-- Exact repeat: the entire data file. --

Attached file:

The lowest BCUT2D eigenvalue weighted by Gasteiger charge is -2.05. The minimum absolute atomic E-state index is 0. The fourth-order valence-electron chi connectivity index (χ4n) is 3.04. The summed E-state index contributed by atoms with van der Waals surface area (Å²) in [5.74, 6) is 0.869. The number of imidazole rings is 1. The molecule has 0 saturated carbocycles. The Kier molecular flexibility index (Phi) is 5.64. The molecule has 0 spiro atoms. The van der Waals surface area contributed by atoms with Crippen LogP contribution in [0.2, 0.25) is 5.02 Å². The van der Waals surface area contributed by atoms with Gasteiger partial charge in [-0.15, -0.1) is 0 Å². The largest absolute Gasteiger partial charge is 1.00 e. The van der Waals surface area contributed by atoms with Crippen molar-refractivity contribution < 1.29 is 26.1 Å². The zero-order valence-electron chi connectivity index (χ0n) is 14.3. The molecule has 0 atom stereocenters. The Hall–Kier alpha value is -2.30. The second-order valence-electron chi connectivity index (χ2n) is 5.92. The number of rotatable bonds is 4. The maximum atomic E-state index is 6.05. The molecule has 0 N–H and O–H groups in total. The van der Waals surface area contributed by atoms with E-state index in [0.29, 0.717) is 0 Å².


The lowest BCUT2D eigenvalue weighted by Gasteiger charge is -2.05. The minimum absolute atomic E-state index is 0. The fourth-order valence-electron chi connectivity index (χ4n) is 3.04. The summed E-state index contributed by atoms with van der Waals surface area (Å²) in [5.74, 6) is 0.869. The number of imidazole rings is 1. The molecule has 0 saturated carbocycles. The Kier molecular flexibility index (Phi) is 5.64. The molecule has 0 spiro atoms. The van der Waals surface area contributed by atoms with Crippen LogP contribution in [0.2, 0.25) is 5.02 Å². The van der Waals surface area contributed by atoms with Gasteiger partial charge in [-0.15, -0.1) is 0 Å². The largest absolute Gasteiger partial charge is 1.00 e. The van der Waals surface area contributed by atoms with Crippen molar-refractivity contribution < 1.29 is 26.1 Å². The zero-order valence-electron chi connectivity index (χ0n) is 14.3. The molecule has 0 atom stereocenters. The Hall–Kier alpha value is -2.30. The second-order valence-electron chi connectivity index (χ2n) is 5.92. The number of rotatable bonds is 4. The maximum atomic E-state index is 6.05. The molecule has 0 N–H and O–H groups in total. The van der Waals surface area contributed by atoms with E-state index in [0.29, 0.717) is 0 Å².